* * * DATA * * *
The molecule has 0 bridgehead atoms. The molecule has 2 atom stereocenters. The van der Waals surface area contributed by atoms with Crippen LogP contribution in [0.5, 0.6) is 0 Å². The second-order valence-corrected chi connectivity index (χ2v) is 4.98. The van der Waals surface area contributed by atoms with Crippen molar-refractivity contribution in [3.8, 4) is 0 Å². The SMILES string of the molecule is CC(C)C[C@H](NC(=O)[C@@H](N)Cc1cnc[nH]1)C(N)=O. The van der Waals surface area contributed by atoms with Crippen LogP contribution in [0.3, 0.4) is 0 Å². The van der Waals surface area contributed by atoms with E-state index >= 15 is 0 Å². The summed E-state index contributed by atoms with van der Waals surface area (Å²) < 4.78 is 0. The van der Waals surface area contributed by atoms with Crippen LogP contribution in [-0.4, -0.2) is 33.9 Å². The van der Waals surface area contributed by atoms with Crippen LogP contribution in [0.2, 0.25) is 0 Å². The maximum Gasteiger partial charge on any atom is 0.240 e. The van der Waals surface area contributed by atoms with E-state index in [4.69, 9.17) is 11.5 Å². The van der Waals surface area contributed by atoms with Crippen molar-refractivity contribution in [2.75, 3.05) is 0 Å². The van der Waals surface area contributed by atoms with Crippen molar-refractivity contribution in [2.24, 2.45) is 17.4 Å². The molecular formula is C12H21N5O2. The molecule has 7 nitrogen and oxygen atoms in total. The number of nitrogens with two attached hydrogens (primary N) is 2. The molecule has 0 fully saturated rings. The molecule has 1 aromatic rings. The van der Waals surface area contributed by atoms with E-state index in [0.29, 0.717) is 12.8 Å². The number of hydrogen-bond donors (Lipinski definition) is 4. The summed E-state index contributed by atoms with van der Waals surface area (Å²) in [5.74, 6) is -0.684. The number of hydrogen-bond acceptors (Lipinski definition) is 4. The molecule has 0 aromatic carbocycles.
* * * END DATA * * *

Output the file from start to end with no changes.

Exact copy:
The molecule has 0 bridgehead atoms. The molecule has 2 atom stereocenters. The van der Waals surface area contributed by atoms with Crippen LogP contribution in [0.5, 0.6) is 0 Å². The second-order valence-corrected chi connectivity index (χ2v) is 4.98. The van der Waals surface area contributed by atoms with Crippen molar-refractivity contribution in [3.8, 4) is 0 Å². The SMILES string of the molecule is CC(C)C[C@H](NC(=O)[C@@H](N)Cc1cnc[nH]1)C(N)=O. The van der Waals surface area contributed by atoms with Crippen LogP contribution in [0.3, 0.4) is 0 Å². The van der Waals surface area contributed by atoms with E-state index >= 15 is 0 Å². The summed E-state index contributed by atoms with van der Waals surface area (Å²) < 4.78 is 0. The van der Waals surface area contributed by atoms with Crippen LogP contribution in [-0.4, -0.2) is 33.9 Å². The van der Waals surface area contributed by atoms with Crippen LogP contribution in [0.2, 0.25) is 0 Å². The maximum Gasteiger partial charge on any atom is 0.240 e. The van der Waals surface area contributed by atoms with E-state index in [4.69, 9.17) is 11.5 Å². The van der Waals surface area contributed by atoms with Crippen molar-refractivity contribution in [2.75, 3.05) is 0 Å². The van der Waals surface area contributed by atoms with Crippen molar-refractivity contribution in [2.24, 2.45) is 17.4 Å². The molecular formula is C12H21N5O2. The molecule has 7 nitrogen and oxygen atoms in total. The number of nitrogens with two attached hydrogens (primary N) is 2. The molecule has 0 fully saturated rings. The molecule has 1 aromatic rings. The van der Waals surface area contributed by atoms with E-state index in [0.29, 0.717) is 12.8 Å². The number of hydrogen-bond donors (Lipinski definition) is 4. The summed E-state index contributed by atoms with van der Waals surface area (Å²) in [5.74, 6) is -0.684. The number of hydrogen-bond acceptors (Lipinski definition) is 4. The molecule has 0 aromatic carbocycles.